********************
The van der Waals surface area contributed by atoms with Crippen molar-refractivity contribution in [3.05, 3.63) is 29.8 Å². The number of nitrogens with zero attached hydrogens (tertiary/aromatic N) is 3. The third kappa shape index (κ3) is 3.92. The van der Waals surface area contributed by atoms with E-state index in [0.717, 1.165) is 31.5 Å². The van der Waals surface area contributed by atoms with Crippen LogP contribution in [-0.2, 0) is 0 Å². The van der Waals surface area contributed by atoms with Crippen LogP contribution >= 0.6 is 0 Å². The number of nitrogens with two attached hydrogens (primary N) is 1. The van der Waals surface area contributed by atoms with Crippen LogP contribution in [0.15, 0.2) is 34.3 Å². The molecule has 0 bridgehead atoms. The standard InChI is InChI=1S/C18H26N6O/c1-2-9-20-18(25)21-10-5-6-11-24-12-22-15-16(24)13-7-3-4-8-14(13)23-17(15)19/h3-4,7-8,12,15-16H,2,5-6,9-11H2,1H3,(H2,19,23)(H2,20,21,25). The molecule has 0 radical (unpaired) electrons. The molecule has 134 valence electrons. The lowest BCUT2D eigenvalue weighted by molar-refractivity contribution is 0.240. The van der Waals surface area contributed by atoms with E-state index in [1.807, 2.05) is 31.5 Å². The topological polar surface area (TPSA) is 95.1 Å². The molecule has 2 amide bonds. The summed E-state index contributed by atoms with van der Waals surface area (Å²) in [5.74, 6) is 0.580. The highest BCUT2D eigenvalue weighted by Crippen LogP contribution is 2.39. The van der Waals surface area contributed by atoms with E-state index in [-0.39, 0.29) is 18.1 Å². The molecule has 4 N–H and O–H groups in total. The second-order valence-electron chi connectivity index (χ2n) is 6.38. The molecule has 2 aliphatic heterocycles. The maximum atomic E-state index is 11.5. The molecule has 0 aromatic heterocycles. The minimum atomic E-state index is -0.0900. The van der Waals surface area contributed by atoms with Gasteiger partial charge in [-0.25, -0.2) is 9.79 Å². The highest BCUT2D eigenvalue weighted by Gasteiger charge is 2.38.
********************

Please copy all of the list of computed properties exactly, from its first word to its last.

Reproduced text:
The van der Waals surface area contributed by atoms with Crippen molar-refractivity contribution in [3.05, 3.63) is 29.8 Å². The number of nitrogens with zero attached hydrogens (tertiary/aromatic N) is 3. The third kappa shape index (κ3) is 3.92. The van der Waals surface area contributed by atoms with E-state index in [0.717, 1.165) is 31.5 Å². The van der Waals surface area contributed by atoms with Crippen LogP contribution in [-0.2, 0) is 0 Å². The van der Waals surface area contributed by atoms with Crippen LogP contribution >= 0.6 is 0 Å². The number of nitrogens with two attached hydrogens (primary N) is 1. The van der Waals surface area contributed by atoms with Crippen LogP contribution in [0.15, 0.2) is 34.3 Å². The molecule has 0 bridgehead atoms. The standard InChI is InChI=1S/C18H26N6O/c1-2-9-20-18(25)21-10-5-6-11-24-12-22-15-16(24)13-7-3-4-8-14(13)23-17(15)19/h3-4,7-8,12,15-16H,2,5-6,9-11H2,1H3,(H2,19,23)(H2,20,21,25). The molecule has 0 radical (unpaired) electrons. The molecule has 134 valence electrons. The lowest BCUT2D eigenvalue weighted by molar-refractivity contribution is 0.240. The van der Waals surface area contributed by atoms with E-state index in [1.807, 2.05) is 31.5 Å². The topological polar surface area (TPSA) is 95.1 Å². The molecule has 2 amide bonds. The summed E-state index contributed by atoms with van der Waals surface area (Å²) in [5.74, 6) is 0.580. The highest BCUT2D eigenvalue weighted by Crippen LogP contribution is 2.39. The van der Waals surface area contributed by atoms with E-state index in [-0.39, 0.29) is 18.1 Å². The molecule has 4 N–H and O–H groups in total. The second-order valence-electron chi connectivity index (χ2n) is 6.38. The molecule has 2 aliphatic heterocycles. The maximum atomic E-state index is 11.5. The molecule has 0 aromatic heterocycles. The minimum atomic E-state index is -0.0900. The van der Waals surface area contributed by atoms with Gasteiger partial charge in [-0.25, -0.2) is 9.79 Å². The highest BCUT2D eigenvalue weighted by Gasteiger charge is 2.38.